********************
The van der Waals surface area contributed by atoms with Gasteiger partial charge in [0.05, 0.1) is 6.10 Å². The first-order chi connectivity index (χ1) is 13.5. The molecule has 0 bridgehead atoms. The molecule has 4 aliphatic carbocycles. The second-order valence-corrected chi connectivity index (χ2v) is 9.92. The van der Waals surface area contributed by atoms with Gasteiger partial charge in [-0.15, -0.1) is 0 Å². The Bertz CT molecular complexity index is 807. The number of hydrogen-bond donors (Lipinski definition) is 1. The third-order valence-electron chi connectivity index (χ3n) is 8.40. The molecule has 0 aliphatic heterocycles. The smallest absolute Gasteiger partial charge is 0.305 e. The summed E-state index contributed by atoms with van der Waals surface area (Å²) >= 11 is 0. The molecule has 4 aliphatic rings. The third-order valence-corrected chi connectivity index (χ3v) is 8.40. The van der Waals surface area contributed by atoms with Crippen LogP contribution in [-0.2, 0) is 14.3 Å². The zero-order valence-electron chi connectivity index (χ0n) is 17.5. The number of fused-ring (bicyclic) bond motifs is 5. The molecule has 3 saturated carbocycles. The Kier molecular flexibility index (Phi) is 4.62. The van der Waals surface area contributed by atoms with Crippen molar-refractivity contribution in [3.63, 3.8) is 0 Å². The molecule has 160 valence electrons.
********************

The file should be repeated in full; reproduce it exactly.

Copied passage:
The van der Waals surface area contributed by atoms with Gasteiger partial charge in [0.05, 0.1) is 6.10 Å². The first-order chi connectivity index (χ1) is 13.5. The molecule has 0 bridgehead atoms. The molecule has 4 aliphatic carbocycles. The second-order valence-corrected chi connectivity index (χ2v) is 9.92. The van der Waals surface area contributed by atoms with Gasteiger partial charge in [-0.15, -0.1) is 0 Å². The Bertz CT molecular complexity index is 807. The number of hydrogen-bond donors (Lipinski definition) is 1. The third-order valence-electron chi connectivity index (χ3n) is 8.40. The molecule has 0 aliphatic heterocycles. The smallest absolute Gasteiger partial charge is 0.305 e. The summed E-state index contributed by atoms with van der Waals surface area (Å²) >= 11 is 0. The molecule has 4 aliphatic rings. The third-order valence-corrected chi connectivity index (χ3v) is 8.40. The van der Waals surface area contributed by atoms with Crippen LogP contribution in [-0.2, 0) is 14.3 Å². The zero-order valence-electron chi connectivity index (χ0n) is 17.5. The number of fused-ring (bicyclic) bond motifs is 5. The molecule has 3 saturated carbocycles. The Kier molecular flexibility index (Phi) is 4.62. The van der Waals surface area contributed by atoms with Crippen molar-refractivity contribution in [3.63, 3.8) is 0 Å². The molecule has 160 valence electrons.